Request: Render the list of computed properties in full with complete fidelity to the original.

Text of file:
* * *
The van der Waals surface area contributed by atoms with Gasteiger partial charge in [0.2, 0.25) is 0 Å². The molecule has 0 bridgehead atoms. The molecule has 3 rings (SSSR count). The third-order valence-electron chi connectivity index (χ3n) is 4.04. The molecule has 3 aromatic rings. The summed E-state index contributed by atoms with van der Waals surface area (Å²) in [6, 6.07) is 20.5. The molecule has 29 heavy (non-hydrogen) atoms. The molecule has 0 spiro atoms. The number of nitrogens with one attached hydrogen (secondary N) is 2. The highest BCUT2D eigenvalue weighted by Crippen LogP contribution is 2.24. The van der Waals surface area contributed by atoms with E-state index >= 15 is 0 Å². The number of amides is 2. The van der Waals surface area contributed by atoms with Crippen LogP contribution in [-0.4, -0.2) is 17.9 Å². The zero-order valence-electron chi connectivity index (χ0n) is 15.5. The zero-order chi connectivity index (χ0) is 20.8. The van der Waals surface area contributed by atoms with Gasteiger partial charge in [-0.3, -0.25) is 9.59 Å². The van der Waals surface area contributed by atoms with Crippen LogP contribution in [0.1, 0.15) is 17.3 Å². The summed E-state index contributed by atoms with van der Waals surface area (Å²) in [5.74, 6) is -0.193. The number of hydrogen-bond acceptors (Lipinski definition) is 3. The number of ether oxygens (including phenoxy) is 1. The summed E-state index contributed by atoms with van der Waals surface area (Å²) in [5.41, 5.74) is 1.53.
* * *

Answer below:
The van der Waals surface area contributed by atoms with Gasteiger partial charge in [0.2, 0.25) is 0 Å². The molecule has 0 bridgehead atoms. The molecule has 3 rings (SSSR count). The third-order valence-electron chi connectivity index (χ3n) is 4.04. The molecule has 3 aromatic rings. The summed E-state index contributed by atoms with van der Waals surface area (Å²) in [6, 6.07) is 20.5. The molecule has 29 heavy (non-hydrogen) atoms. The molecule has 0 spiro atoms. The number of nitrogens with one attached hydrogen (secondary N) is 2. The highest BCUT2D eigenvalue weighted by Crippen LogP contribution is 2.24. The van der Waals surface area contributed by atoms with E-state index >= 15 is 0 Å². The number of amides is 2. The van der Waals surface area contributed by atoms with Crippen LogP contribution in [-0.4, -0.2) is 17.9 Å². The zero-order valence-electron chi connectivity index (χ0n) is 15.5. The zero-order chi connectivity index (χ0) is 20.8. The van der Waals surface area contributed by atoms with Gasteiger partial charge in [-0.3, -0.25) is 9.59 Å². The van der Waals surface area contributed by atoms with Crippen LogP contribution in [0.1, 0.15) is 17.3 Å². The summed E-state index contributed by atoms with van der Waals surface area (Å²) in [5.74, 6) is -0.193. The number of hydrogen-bond acceptors (Lipinski definition) is 3. The number of ether oxygens (including phenoxy) is 1. The summed E-state index contributed by atoms with van der Waals surface area (Å²) in [5.41, 5.74) is 1.53.